How To Understand Your Financial Aid Award Letter
Updated: Mar 24
Let's rewind the clock. The year is 2011, most of the headlines are a mix of natural disasters, mass shootings, revolutions in the Middle East, and quite a few notable deaths. Narrowing our scope a bit, we zoom in on the small kitchen table in an unsuspecting house in southern Alabama. The month is March, a young 1st-Gen college student sits at the table with his mother, financial aid award letters neatly stacked like a game of solitaire, and the air is thick with stress and confusion. If this were a comic strip, overbearing words would crowd the background: scholarships, grants, loans, bottom-lines, work-study, cost of attendance, payment plans, FAFSA, CSS. What do all of these terms mean? Why is this so overwhelming? Why can't the colleges just make the cost straightforward and transparent?
Fast forward to 2016, that student is now sitting in an admission office looking at the same kinds of financial aid letters from the other side of the desk. He's an admissions counselor, he loves his job, and although he is still "wet behind the ears," he is ready to make sure that as few families as possible feel that same insurmountable stress he felt five years prior.
Ok, now that our history lesson is complete, let's talk about one of the most daunting pieces of the admissions process: financial aid. Financial aid is a term so encompassing that it is impossible to cover all of it in one post. As a matter of fact, we've covered several financial aid topics in other blog posts from Tuition Exchange Programs to Completing The FAFSA. Today though, I wanted to go through a breakdown of what you can expect to see in a typical financial aid award letter. Most importantly, I want to take the time to explain some definitions that sometimes go unexplained.
Direct Cost vs. Cost of Attendance
Before we can breakdown the college's financial aid award letter, we have to talk about the fact that there are often multiple "bottom-lines" that families have to decipher. Here are a few helpful terms:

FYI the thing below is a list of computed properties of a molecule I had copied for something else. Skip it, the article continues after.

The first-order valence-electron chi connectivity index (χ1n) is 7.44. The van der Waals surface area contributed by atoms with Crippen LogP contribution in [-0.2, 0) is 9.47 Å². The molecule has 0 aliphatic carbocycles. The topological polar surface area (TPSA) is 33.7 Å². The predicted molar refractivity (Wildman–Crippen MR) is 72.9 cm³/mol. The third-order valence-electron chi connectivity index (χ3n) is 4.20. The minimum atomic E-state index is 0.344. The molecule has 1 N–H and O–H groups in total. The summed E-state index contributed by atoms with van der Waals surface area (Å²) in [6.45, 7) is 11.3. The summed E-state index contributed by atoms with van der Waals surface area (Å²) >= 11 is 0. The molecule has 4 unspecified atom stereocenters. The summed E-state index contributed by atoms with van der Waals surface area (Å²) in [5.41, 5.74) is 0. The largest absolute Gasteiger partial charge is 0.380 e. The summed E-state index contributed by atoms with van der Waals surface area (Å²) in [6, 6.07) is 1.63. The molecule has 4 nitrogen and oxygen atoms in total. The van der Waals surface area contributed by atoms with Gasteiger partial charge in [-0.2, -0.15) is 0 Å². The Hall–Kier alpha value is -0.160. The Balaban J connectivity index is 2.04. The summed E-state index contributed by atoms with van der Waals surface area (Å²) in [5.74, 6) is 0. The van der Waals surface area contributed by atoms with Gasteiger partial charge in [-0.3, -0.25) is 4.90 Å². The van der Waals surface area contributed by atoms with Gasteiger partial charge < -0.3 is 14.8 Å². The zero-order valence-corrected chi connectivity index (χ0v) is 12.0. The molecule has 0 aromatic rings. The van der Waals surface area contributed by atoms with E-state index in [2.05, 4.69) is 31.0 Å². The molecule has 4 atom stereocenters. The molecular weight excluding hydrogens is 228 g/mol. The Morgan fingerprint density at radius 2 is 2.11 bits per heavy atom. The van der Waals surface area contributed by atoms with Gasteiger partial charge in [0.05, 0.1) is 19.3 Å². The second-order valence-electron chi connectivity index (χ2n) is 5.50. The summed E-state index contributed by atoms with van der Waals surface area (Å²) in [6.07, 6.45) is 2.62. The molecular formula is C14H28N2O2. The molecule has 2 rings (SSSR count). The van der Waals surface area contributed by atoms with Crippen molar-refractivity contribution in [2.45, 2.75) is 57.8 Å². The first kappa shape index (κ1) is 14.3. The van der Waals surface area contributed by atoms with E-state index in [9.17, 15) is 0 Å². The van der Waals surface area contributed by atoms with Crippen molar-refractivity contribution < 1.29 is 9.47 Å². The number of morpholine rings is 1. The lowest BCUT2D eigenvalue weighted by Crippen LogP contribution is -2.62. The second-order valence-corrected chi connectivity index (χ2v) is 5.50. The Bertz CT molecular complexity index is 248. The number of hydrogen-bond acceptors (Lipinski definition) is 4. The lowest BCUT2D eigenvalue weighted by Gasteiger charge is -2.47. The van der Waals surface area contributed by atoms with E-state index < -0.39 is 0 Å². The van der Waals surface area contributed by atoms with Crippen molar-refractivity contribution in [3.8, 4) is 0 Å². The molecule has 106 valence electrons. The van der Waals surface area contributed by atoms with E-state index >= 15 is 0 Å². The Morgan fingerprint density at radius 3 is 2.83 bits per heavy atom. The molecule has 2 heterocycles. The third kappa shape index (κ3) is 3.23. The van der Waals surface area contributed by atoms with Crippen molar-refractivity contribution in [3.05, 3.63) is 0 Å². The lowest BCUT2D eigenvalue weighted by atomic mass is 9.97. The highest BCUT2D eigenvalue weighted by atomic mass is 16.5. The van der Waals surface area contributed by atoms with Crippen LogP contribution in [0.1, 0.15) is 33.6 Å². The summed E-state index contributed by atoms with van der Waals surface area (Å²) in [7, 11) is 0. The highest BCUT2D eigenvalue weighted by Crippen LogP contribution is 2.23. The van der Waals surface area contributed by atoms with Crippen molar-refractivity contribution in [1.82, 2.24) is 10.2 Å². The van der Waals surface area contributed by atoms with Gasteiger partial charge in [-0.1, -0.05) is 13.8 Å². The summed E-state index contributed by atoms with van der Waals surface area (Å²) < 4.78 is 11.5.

Direct Cost: This is the cost that a family will have to directly pay to the college/university in order to attend. It is commonly broken down into subsections:
Tuition, Room & Board (sometimes separated), Misc. Fees (usually involving class, registration, lab, or activity fees).
Estimated Cost of Attendance: The Cost of Attendance is the Direct Cost of attending a college plus a few additional "expected" expenses that families should be prepared to cover. These expenses often exist outside of a college's control, but are estimated based off of calculations made by the Office of Financial Aid. Institutions are federally required to have these on their financial aid awards. The most common examples are:
Books, Transportation, and Personal expenses. Each of these can vary depending on the student, the institution's location, the student's home location, the student's major, and other factors.
So now we have at least a fundamental idea of the difference between Direct Cost & Estimated Cost of Attendance. In a nutshell, the difference is the amount you HAVE to pay directly to the institution to attend and the amount you SHOULD EXPECT to pay to to exist outside of classrooms and dorms in addition to the Direct Costs.